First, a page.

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View Full Version : Why are some serums w/silicones called heat protectants and others not?



alxardnax
November 29th, 2011, 09:47 AM
Hello!

I notice that two hair products will have almost the same ingredients list in the same order, yet one is called a heat protectant and one a smoothing serum. Why is that?

Thanks!

xoxophelia
November 29th, 2011, 09:58 AM
So they can make a buck. You need a product for "this" and a product for "that".. it is simply a marketing scheme.

Amber_Maiden
November 29th, 2011, 10:01 AM
So they can make a buck. You need a product for "this" and a product for "that".. it is simply a marketing scheme.

I agree with this. Hit it on the head. marketing all the way.

alxardnax
November 29th, 2011, 10:14 AM
I wondered...
it figures.
I don't use silicones but I do blow dry my hair in winter or else it will take like 24 hrs to dry. I'm not even exaggerating.

If anyone knows of something that will even slightly reduce heat damage I would appreciate advice. I know a tiny serum isn't going to save hair from heat but perhaps a technique or someway of drying hair fast that is healthier for hair would be nice.

Gothchiq
November 29th, 2011, 10:30 AM
An ionic hair dryer works faster and reduces frizz. Try that. :)

xoxo
gothchiq

proo
November 29th, 2011, 10:32 AM
Madora has an air-drying method that takes about 30 minutes. WO seems to really speed the process for some. I'm with you in that I'd much rather try a method than another product.

lapushka
November 29th, 2011, 10:43 AM
If anyone knows of something that will even slightly reduce heat damage I would appreciate advice. I know a tiny serum isn't going to save hair from heat but perhaps a technique or someway of drying hair fast that is healthier for hair would be nice.

If you do blowdry, keep the blowdryer on the lowest temperature setting (and don't use a round brush to style it). My blowdryer has 3 temperature settings, the lowest is cool, the middle slightly warmish. The third setting is off limits! I've used a blowdryer since I was young, and I've never had damage from it (had classic length then). Other things like a crimper or straightening/curling iron are very damaging, though, but how many times more hot are those!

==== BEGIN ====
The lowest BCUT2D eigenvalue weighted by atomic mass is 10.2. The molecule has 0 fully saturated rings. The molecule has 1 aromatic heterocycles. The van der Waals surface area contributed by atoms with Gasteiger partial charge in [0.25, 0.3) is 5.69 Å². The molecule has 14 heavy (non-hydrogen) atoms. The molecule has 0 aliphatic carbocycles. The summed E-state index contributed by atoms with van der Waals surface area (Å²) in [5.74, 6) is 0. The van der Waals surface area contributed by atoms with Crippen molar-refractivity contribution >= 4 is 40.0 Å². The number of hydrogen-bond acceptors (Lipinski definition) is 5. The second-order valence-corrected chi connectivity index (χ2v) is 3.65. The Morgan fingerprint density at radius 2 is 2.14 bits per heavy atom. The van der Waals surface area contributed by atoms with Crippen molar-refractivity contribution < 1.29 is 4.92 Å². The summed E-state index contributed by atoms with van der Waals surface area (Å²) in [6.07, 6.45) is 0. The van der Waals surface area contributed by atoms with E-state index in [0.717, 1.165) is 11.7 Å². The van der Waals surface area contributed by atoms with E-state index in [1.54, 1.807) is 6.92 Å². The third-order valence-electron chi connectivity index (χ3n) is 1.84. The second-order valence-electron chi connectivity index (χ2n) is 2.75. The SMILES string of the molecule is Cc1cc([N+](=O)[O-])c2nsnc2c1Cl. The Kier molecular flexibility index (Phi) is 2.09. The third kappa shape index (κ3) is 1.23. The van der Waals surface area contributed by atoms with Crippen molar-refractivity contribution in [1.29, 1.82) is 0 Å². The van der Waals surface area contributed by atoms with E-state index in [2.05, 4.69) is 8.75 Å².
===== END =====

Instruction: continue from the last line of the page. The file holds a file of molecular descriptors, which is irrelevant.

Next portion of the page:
alxardnax
November 29th, 2011, 10:52 AM
Thanks! I will have to look up this Madora method!
I already use my blow-dryer on the lowest heat setting and I don't try to style it while I dry it, like with a round brush and whatnot. I try to let it air dry a bit first and pat it dry with a micro fiber towel (which btw, doesn't seem to dry hair more effectively than a regular towel for me...).
Yeah, I can only imagine what damage a curling and straightening iron wreck on your hair!
I appreciate all the advice!

ktani
November 29th, 2011, 10:58 AM
It is not just marketing in this case. It is about the silicone(s) used, http://forums.longhaircommunity.com/vbjournal.php?do=article&articleid=185.

spidermom
November 29th, 2011, 11:37 AM
Thank you for that ktani. It reinforced my own observations.

ktani
November 29th, 2011, 11:40 AM
Thank you for that ktani. It reinforced my own observations.

You are very welcome. There are differences within one silicone type like dimethicone.

alxardnax
November 29th, 2011, 12:36 PM
Huh. Interesting. How does somebody find out which silicones are useful in heat protection? I tried researching online and found a lot of info but not about which specific silicones are best on heat protectants.